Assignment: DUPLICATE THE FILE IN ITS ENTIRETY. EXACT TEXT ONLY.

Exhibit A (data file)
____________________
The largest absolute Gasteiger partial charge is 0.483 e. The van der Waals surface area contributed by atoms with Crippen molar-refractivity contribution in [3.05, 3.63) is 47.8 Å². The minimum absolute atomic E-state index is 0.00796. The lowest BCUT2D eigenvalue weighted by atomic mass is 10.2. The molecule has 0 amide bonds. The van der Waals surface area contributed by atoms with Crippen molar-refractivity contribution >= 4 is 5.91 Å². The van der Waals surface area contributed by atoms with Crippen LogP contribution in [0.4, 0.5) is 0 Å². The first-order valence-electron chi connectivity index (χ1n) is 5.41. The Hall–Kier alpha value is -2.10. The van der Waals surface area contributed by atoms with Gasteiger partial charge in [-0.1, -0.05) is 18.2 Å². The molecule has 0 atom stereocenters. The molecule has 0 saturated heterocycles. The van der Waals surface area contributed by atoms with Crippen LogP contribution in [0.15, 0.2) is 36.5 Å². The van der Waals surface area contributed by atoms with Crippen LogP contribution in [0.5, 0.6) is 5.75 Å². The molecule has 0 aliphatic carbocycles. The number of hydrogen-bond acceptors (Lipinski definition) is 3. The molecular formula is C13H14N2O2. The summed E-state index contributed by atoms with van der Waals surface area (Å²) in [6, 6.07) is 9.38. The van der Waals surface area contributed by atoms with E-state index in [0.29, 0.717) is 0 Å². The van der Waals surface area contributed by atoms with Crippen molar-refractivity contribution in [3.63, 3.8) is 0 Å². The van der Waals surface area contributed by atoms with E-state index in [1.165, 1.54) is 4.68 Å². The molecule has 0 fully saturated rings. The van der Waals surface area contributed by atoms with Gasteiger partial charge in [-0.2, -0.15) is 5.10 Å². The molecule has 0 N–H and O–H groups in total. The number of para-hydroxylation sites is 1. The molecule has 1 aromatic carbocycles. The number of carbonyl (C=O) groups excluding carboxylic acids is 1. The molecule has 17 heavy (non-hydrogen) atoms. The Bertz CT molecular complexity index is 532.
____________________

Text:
The largest absolute Gasteiger partial charge is 0.483 e. The van der Waals surface area contributed by atoms with Crippen molar-refractivity contribution in [3.05, 3.63) is 47.8 Å². The minimum absolute atomic E-state index is 0.00796. The lowest BCUT2D eigenvalue weighted by atomic mass is 10.2. The molecule has 0 amide bonds. The van der Waals surface area contributed by atoms with Crippen molar-refractivity contribution >= 4 is 5.91 Å². The van der Waals surface area contributed by atoms with Crippen LogP contribution in [0.4, 0.5) is 0 Å². The first-order valence-electron chi connectivity index (χ1n) is 5.41. The Hall–Kier alpha value is -2.10. The van der Waals surface area contributed by atoms with Gasteiger partial charge in [-0.1, -0.05) is 18.2 Å². The molecule has 0 atom stereocenters. The molecule has 0 saturated heterocycles. The van der Waals surface area contributed by atoms with Crippen LogP contribution in [0.15, 0.2) is 36.5 Å². The van der Waals surface area contributed by atoms with Crippen LogP contribution in [0.5, 0.6) is 5.75 Å². The molecule has 0 aliphatic carbocycles. The number of hydrogen-bond acceptors (Lipinski definition) is 3. The molecular formula is C13H14N2O2. The summed E-state index contributed by atoms with van der Waals surface area (Å²) in [6, 6.07) is 9.38. The van der Waals surface area contributed by atoms with E-state index in [0.29, 0.717) is 0 Å². The van der Waals surface area contributed by atoms with Crippen molar-refractivity contribution in [3.63, 3.8) is 0 Å². The van der Waals surface area contributed by atoms with E-state index in [1.165, 1.54) is 4.68 Å². The molecule has 0 fully saturated rings. The van der Waals surface area contributed by atoms with Gasteiger partial charge in [-0.2, -0.15) is 5.10 Å². The molecule has 0 N–H and O–H groups in total. The number of para-hydroxylation sites is 1. The molecule has 1 aromatic carbocycles. The number of carbonyl (C=O) groups excluding carboxylic acids is 1. The molecule has 17 heavy (non-hydrogen) atoms. The Bertz CT molecular complexity index is 532.